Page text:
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World renowned speed coach Bill Begg shares his vast knowledge of skating every week in his "Ask Bill Begg!" column on the Inline Planet.

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March 2, 2011

Who Were the Best Quad Speed Skaters of All Time?

QDear Bill: As a follow up to your recent column listing the best-ever inline speed skaters, could you please share your list of the top outdoor quad skaters of all time? - Donn Calvano, past winner of 65 quad (state, regional and national) championships and coach of 36 quad and inline champions.

Hi, Donn: It’s not easy to come up with a Top 10 list for quad skaters given the disjointed history of the sport. The roller sports federation (FIRS) did not hold speed championships from 1970 to 1974. Finally in 1975, it sanctioned two title events: a rain-shortened banked track championships in Argentina and a road championships in Italy. But these events were for men only.

After that, two years passed without another world championships. This hit-or-miss scheduling hurt the careers of some great skaters, like Itay’s Guiseppe Canteralla and England’s John Fry — and also the FIRS current speed president Roberto Marotta. We will never know what they might have done given a chance.

But based on what I've seen as a competitor (my first world championships was in 1975) and coach, here’s my list:

1. Guiseppe Cruciani - Italy

Cruciani was part of the Italian juggernaut of the mid-1970s. He was incredibly light on his feet and could win any race they would let him. The story of how one of his teammates clubbed him with a bearing press is legendary. He was supposed to let teammate Guiseppe De Persio win the race. But in the sprint, he had too much speed and shot past De Persio. The angry De Persio responsed with his metal bearing press. I remember in one race watching Cruciani execute a 4-wheel braking maneuver to keep himself from beating Guiseppe Canteralla across the line. On another occassion, he succesfully blocked the American team, providing a half-lap lead for his teammates. Then he pulled off his brake and caught his teammates, skating on nothing but his two back outside wheels. It was an awesome display of skill and speed. And only Cruciani could have done it.

2. Guiseppe Canteralla - Italy

His teammates called him “Pippo;” the press dubbed him the “Black Panther.” He was a living legend. Born in Sicily, he was a great sprinter who was unbeatable in his prime. He was also a gentlemen, respected by all. He was well into his thirties in 1980 when he won his final world title.

3. Annie Lambrechts - Belgium

I always called her “the fourth Italian” because in any race, she was always sitting behind the three members of the Italian team before picking them off, one by one. She was a great road racer, though not a great track racer. She won about 20 world titles. Her last came in 1981 on her home turn in Leuven, Belgium. She won the 500m time trial, the 5000m, 10000m and was second to my wife, Cheryl, in the 3000m.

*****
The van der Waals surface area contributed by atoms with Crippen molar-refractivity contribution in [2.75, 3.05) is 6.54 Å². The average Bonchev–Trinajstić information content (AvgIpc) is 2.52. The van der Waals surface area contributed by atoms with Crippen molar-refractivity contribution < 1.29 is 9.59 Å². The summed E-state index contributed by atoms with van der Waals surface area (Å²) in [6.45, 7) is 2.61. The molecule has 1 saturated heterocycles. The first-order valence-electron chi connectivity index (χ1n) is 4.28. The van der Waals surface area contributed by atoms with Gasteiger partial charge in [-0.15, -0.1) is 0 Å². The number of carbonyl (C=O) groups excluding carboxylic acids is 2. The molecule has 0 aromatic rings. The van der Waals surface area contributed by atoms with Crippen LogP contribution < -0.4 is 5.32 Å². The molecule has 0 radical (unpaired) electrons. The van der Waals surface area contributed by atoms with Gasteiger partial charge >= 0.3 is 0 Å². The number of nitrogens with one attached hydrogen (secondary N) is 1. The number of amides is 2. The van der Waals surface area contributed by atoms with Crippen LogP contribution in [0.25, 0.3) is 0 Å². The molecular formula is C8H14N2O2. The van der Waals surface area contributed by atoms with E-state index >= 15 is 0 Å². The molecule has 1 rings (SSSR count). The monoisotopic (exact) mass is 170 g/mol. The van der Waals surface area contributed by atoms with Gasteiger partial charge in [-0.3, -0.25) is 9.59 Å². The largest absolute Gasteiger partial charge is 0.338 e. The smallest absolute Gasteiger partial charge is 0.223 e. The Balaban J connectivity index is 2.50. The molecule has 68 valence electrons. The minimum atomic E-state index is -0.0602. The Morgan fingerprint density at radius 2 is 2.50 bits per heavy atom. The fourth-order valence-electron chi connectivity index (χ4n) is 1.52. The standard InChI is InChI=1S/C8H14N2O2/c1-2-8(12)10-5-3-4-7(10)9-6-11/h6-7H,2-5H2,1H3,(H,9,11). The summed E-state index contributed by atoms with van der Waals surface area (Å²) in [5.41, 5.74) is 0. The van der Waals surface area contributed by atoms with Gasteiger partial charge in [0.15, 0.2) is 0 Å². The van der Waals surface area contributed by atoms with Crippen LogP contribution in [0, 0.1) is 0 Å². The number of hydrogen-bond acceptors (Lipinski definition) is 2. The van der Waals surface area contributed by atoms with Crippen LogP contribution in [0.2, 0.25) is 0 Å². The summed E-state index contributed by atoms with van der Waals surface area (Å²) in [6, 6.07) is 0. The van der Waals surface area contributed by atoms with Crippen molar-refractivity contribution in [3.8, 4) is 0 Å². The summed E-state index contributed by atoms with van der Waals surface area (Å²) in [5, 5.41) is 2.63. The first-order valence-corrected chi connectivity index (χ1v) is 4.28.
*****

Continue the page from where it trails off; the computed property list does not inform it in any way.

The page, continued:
4. Tom Peterson - USA

When the Italians were in their prime and ruled Worlds, Tommy was one of the few non-Italians who could win gold. He won three world titles in New Zealand in 1980 and three more in Belgium in 1981. He sat out the next year with a water skiing injury, returning in 1983 to win his seventh and last title. But things didn’t go as planned for the Mind Games Man in the high altitude of Bogota in 1984. And you know what they say about payback.

5. Guiseppe De Persio - Italy

This Italian skater was beautifull to watch and very light on his feet. The fact that his 500-meters world record stood for more than 25 years is testament to his greatness.

6. Bobby Kaiser - USA

A “Mr. Nice Guy” who never finished last, he gave away world titles to his teammates. A very clean skater, respected by all. He was superbly fit and trained very hard, particularly offskate.

7. Nora Vega - Argentina

She was a great sprinter who carried the flag for the Pan American Games in her home city of Mar Del Plata. She was named the greatest Argentinian sportswomen of all time.

8. Tony Muse - USA

Tony won lots of world titles with his first usually coming in the 300m time trial at Worlds. He was often assigned to do lead-outs in shorter events. As a result, he gave away world titles to teammates who he could have otherwise beaten. Now in his 40s, he is still going strong, competing and winning as a master skater in inline marathons.

9. Dante Muse - USA

Tony’s older brother had the best crossover corners on the track. He was a great distance skater. One of his adversaries, Stephen Whyte, described him as the fiercest person he ever raced. He hated losing and would push through anything to avoid this fate. Like his brother, he was born to skate. His childhood home was above his parent’s roller rink.

10. Stephania Ghermandi - Italy

A complete Italian skater and winner of numerous world titles. In 1984, she won the 300m time trial with a time good enough to place her among the top 10 men. At 6 feet tall, she was a very impossing figure.

I've left off several worthy skaters, including: Patrizio Sarto (Italy), originator of the Sarto start; Stephen Whyte (Australia), winner of two (should have been four) titles in 1989; and Marissa Canafoglia (Italy), winner of numerous titles.

Sorry to those I missed!

Cheers, Bill

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